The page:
Pandas are picky eaters. The conservation icons live off a nearly exclusive diet of bamboo. Now, researchers have shown that ancient pandas once had a much broader palette and lived in a wider region. The discovery overturns a long-held belief that while pandas descended from meat-eating animals, they have been dining on bamboo for millions of years.
“It has been widely accepted that giant pandas exclusively feed [on] bamboo [since] a long time ago — 2 millions years,” said Fuwen Wei, a wildlife ecologist at the Chinese Academy of Sciences in Beijing, who led the new research. Our results show the opposite, he added.
Pandas are distinctive. The giant mammals only live in the cool, high mountain forests of western China. And their black and white coats are as unique as their diet. To sustain their formidable size (the bears can grow up to 330 pounds), pandas pack away a whopping 26 to 84 pounds of bamboo plant everyday. But Fuwen and colleagues thought pandas’ might not have always been so specialized in their diet.
The researchers analyzed carbon isotopes from bones of modern pandas and other mammals that live in the area. The scientists used these carbon signatures to distinguish between carnivores, omnivores, herbivores and pandas.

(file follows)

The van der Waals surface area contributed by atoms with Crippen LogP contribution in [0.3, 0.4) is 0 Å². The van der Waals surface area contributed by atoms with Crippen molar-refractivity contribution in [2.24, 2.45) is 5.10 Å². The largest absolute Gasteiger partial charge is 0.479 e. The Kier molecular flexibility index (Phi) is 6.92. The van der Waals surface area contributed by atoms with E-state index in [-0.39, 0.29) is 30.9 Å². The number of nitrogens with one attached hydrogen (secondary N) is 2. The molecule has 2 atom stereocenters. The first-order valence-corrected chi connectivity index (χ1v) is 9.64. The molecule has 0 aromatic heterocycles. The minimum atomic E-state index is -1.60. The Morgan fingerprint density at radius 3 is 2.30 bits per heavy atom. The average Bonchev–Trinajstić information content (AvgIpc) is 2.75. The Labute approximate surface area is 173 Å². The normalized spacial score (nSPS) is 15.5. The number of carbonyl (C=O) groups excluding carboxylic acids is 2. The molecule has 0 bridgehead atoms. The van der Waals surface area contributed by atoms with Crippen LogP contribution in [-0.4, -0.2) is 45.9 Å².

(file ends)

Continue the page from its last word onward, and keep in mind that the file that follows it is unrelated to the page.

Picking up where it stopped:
Then, the researchers assessed the carbon content from the bones of 12 ancient pandas excavated from seven fossil sites in southern China, about 800 miles from where modern pandas live. The analysis revealed that ancient pandas once had a more diverse diet of herbivorous foodstuffs, but did not exclusively eat bamboo, the team reports today in the journal Current Biology.
The discovery shows that ancient pandas had a more complex diet than their modern day relatives. To become dedicated bamboo consumers, contemporary pandas went through two dietary transitions: first, from carnivore/omnivores to herbivores, and then to specialized bamboo feeders. Most surprisingly, giant pandas had not yet singled out bamboo as their exclusive main course by the mid-Holocene, about 4,000 to 6,000 years ago.
“Although the results reversed our common knowledge, we have to believe the unambiguous evidence we obtained from our research,” Wei said.
The researchers also assessed carbon and oxygen isotopes from the teeth of modern and ancient pandas. The analysis revealed ancient pandas might have once lived in a hot and moist subtropical habitat. Along with fossil records, the finding suggests ancient pandas’ range was once much more extensive. So the area modern pandas live in today is only a small part of what the animals once called home.
“The giant panda population might gradually [have] contracted to the current distribution due to abrupt climate change, lack of food resources and human interference,” Wei said.